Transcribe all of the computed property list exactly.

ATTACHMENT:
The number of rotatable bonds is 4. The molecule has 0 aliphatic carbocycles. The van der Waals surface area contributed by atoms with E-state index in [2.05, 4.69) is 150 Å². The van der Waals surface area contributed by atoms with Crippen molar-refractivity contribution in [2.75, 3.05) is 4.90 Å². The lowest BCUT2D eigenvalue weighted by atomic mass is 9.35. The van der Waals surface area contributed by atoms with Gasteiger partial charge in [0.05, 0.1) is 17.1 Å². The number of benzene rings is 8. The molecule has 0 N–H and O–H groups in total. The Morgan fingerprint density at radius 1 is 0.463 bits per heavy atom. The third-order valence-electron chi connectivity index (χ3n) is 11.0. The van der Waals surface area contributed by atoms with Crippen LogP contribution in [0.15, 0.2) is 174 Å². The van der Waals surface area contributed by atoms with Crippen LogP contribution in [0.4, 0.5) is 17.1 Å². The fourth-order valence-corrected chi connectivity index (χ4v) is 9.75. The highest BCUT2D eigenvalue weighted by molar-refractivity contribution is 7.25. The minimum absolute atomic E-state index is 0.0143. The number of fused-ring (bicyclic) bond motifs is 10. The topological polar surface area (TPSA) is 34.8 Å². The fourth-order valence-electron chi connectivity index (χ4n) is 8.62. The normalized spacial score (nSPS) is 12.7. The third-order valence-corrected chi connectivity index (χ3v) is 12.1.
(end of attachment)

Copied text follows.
The number of rotatable bonds is 4. The molecule has 0 aliphatic carbocycles. The van der Waals surface area contributed by atoms with E-state index in [2.05, 4.69) is 150 Å². The van der Waals surface area contributed by atoms with Crippen molar-refractivity contribution in [2.75, 3.05) is 4.90 Å². The lowest BCUT2D eigenvalue weighted by atomic mass is 9.35. The van der Waals surface area contributed by atoms with Gasteiger partial charge in [0.05, 0.1) is 17.1 Å². The number of benzene rings is 8. The molecule has 0 N–H and O–H groups in total. The Morgan fingerprint density at radius 1 is 0.463 bits per heavy atom. The third-order valence-electron chi connectivity index (χ3n) is 11.0. The van der Waals surface area contributed by atoms with Crippen LogP contribution in [0.15, 0.2) is 174 Å². The van der Waals surface area contributed by atoms with Crippen LogP contribution in [0.4, 0.5) is 17.1 Å². The fourth-order valence-corrected chi connectivity index (χ4v) is 9.75. The highest BCUT2D eigenvalue weighted by molar-refractivity contribution is 7.25. The minimum absolute atomic E-state index is 0.0143. The number of fused-ring (bicyclic) bond motifs is 10. The topological polar surface area (TPSA) is 34.8 Å². The fourth-order valence-electron chi connectivity index (χ4n) is 8.62. The normalized spacial score (nSPS) is 12.7. The third-order valence-corrected chi connectivity index (χ3v) is 12.1.